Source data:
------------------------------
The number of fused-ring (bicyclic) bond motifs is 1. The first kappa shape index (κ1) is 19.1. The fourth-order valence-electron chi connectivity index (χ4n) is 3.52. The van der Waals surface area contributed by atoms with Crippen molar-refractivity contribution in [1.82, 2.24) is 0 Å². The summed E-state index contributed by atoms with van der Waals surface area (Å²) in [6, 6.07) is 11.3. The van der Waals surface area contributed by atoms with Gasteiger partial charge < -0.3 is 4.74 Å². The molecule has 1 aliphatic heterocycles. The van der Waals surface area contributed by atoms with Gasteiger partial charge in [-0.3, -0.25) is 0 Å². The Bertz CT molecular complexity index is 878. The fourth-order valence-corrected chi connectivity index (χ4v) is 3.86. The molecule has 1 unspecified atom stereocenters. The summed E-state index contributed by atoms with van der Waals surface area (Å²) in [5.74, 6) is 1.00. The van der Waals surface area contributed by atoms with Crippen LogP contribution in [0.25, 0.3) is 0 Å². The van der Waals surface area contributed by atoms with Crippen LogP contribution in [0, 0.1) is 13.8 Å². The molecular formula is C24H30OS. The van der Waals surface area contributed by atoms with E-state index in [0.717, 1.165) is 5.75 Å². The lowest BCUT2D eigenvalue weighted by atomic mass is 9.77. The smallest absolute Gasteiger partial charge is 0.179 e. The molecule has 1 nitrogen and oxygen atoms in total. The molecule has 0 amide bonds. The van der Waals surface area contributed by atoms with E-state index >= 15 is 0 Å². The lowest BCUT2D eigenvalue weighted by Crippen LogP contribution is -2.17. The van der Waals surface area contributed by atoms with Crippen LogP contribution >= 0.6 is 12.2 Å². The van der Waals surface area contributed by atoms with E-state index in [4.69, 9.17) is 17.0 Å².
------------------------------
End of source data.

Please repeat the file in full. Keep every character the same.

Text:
The number of fused-ring (bicyclic) bond motifs is 1. The first kappa shape index (κ1) is 19.1. The fourth-order valence-electron chi connectivity index (χ4n) is 3.52. The van der Waals surface area contributed by atoms with Crippen molar-refractivity contribution in [1.82, 2.24) is 0 Å². The summed E-state index contributed by atoms with van der Waals surface area (Å²) in [6, 6.07) is 11.3. The van der Waals surface area contributed by atoms with Gasteiger partial charge < -0.3 is 4.74 Å². The molecule has 1 aliphatic heterocycles. The van der Waals surface area contributed by atoms with Gasteiger partial charge in [-0.3, -0.25) is 0 Å². The Bertz CT molecular complexity index is 878. The fourth-order valence-corrected chi connectivity index (χ4v) is 3.86. The molecule has 1 unspecified atom stereocenters. The summed E-state index contributed by atoms with van der Waals surface area (Å²) in [5.74, 6) is 1.00. The van der Waals surface area contributed by atoms with Crippen LogP contribution in [0.25, 0.3) is 0 Å². The van der Waals surface area contributed by atoms with Crippen LogP contribution in [0, 0.1) is 13.8 Å². The molecular formula is C24H30OS. The van der Waals surface area contributed by atoms with E-state index in [0.717, 1.165) is 5.75 Å². The lowest BCUT2D eigenvalue weighted by atomic mass is 9.77. The smallest absolute Gasteiger partial charge is 0.179 e. The molecule has 1 nitrogen and oxygen atoms in total. The molecule has 0 amide bonds. The van der Waals surface area contributed by atoms with E-state index >= 15 is 0 Å². The lowest BCUT2D eigenvalue weighted by Crippen LogP contribution is -2.17. The van der Waals surface area contributed by atoms with Crippen LogP contribution >= 0.6 is 12.2 Å². The van der Waals surface area contributed by atoms with E-state index in [4.69, 9.17) is 17.0 Å².